They can afford it because they had some equity from their prior home and both have one of the few good paying jobs in the Annapolis Valley.

        I agree with some of the points in the post below but have also often wondered how people there make ends meet, though I’m not totally familiar with their lifestyles.

        Point is, it’s not exactly like there are very many good paying jobs in the area. Some have owned their houses for a long time, others (retirees) brought money with them from elsewhere but mostly to my knowledge, housing is less affordable there than it is in the US.

        Proportionately there is more (or seems to be more) foreign money in the largest cities but don’t know how widespread. It’s not common to my knowledge anywhere near my brother.

        Interest rates are lower but you can’t get a 30YR fixed rate amortized mortgage. My brother has had a series of 5YR mortgages with 30YR amortization since he first bought in 2010.

        If rates move up noticeably, Canadian homeowners will be impacted more or a lot more than here in the US.

    • Mud says:

      In Omaha ne people are starting to speak out ,properly taxes out of control,but assessor says not there fault ,increased housing costs ,watch out in a year ,when food is unavailable,CHAOS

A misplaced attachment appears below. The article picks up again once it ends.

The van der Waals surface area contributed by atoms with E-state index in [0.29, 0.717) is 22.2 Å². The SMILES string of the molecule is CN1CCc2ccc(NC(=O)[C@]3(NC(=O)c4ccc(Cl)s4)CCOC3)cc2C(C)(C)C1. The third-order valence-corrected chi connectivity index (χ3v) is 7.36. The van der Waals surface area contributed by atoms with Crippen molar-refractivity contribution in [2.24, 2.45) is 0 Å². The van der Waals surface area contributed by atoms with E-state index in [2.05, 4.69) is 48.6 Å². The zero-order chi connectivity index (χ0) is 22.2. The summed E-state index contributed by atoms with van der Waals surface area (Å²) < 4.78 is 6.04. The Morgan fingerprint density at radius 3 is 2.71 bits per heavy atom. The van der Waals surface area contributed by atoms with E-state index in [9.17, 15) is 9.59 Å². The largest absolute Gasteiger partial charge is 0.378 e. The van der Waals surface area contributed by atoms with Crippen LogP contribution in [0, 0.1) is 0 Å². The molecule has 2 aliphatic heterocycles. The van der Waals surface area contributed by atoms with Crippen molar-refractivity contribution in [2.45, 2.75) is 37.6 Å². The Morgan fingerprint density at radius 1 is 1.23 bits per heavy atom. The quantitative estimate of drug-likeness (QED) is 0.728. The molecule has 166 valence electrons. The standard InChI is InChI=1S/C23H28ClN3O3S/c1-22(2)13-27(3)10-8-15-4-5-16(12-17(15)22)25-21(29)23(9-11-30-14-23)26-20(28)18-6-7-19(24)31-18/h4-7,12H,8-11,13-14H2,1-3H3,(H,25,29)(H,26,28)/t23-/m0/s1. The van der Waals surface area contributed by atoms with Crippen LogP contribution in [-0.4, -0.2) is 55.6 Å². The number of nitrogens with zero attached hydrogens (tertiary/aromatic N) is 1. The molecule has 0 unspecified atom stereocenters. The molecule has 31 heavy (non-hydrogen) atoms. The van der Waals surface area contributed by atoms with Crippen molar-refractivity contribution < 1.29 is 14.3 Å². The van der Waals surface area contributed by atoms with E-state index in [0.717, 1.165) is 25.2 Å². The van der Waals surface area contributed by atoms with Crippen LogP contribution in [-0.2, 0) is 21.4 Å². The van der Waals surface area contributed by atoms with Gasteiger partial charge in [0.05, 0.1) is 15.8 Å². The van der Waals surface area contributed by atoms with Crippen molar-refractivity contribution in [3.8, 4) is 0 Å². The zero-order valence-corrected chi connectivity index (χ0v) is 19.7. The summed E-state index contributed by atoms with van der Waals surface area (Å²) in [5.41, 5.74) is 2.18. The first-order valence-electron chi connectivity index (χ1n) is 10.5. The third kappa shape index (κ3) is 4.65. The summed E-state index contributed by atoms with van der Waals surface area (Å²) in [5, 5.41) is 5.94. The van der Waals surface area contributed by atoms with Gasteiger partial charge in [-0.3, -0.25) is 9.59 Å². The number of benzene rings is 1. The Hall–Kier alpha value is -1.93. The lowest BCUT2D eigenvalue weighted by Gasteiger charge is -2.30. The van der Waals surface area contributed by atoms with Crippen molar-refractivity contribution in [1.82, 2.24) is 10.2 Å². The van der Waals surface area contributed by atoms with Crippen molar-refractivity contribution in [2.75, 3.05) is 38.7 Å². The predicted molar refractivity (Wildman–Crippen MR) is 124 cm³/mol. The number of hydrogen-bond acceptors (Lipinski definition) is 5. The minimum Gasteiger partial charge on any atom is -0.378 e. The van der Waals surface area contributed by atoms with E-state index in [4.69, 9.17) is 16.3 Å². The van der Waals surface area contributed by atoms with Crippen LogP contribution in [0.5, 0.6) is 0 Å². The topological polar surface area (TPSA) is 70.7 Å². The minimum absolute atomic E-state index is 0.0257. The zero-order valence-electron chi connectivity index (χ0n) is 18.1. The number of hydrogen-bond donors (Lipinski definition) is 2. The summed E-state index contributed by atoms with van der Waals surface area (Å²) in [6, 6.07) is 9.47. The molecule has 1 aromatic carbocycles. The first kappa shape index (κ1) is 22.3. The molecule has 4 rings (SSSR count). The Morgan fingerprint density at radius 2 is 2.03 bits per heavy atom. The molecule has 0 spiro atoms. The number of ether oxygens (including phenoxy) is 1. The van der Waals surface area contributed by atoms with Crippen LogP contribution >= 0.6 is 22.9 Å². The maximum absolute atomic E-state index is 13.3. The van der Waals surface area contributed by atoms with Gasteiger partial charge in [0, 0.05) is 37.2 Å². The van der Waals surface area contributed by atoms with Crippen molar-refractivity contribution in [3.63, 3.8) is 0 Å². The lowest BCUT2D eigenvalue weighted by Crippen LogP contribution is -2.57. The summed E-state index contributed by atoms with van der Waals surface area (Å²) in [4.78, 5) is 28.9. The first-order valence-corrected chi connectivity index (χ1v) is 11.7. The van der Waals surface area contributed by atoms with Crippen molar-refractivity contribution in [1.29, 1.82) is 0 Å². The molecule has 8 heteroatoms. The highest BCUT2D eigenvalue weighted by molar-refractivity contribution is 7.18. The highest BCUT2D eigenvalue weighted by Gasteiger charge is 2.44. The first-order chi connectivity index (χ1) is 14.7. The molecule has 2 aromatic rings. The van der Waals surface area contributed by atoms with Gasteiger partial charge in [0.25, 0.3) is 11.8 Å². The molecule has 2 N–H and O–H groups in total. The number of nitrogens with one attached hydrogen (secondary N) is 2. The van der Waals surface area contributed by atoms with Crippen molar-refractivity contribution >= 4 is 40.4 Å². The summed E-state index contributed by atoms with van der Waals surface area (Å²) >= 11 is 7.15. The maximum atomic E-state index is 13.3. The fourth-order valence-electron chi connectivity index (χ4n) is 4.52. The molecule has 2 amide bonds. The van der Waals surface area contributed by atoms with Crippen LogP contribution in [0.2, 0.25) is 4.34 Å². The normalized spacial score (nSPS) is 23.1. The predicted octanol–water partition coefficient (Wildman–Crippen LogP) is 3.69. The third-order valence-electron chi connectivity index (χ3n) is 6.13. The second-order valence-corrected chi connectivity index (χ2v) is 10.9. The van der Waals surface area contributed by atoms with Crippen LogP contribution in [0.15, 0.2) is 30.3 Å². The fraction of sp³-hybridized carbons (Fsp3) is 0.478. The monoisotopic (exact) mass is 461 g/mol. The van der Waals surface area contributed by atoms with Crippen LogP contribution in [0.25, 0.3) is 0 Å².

• ru82 says:

      I read an article recently and most of the experts believe if there is a dip, it will not be much. Mainly the reasoning is short supply of housing couple with a lot of immigrants arriving. Canada had 360k immigrants in 2021. They expect more this year.

      I read that Canada builds about 200k new homes a year. I am guessing the average family is 2.5. So that will provide housing for 500k people. LOL New immigrants will need 74% of all new housing built in Canada.

      I believe the same thing is happening in my city. 50% of are growth each year is immigrants. There are just not enough houses being built to meet this growth. The population has been growing at 8% YOY but housing is growing at 6%. Like I said, much of the population growth is immigrants. What is crazy of the 50% growth in immigrants in my city, 40% are undocumented.

      On issue for the lack of homes is because builders want to build McMansions but immigrants are mostly low income. The medium family income in my State is $62k. 75% of the people in my city make between 28k to $38k. The average new home being built in my city is $505k and this is in flyover land.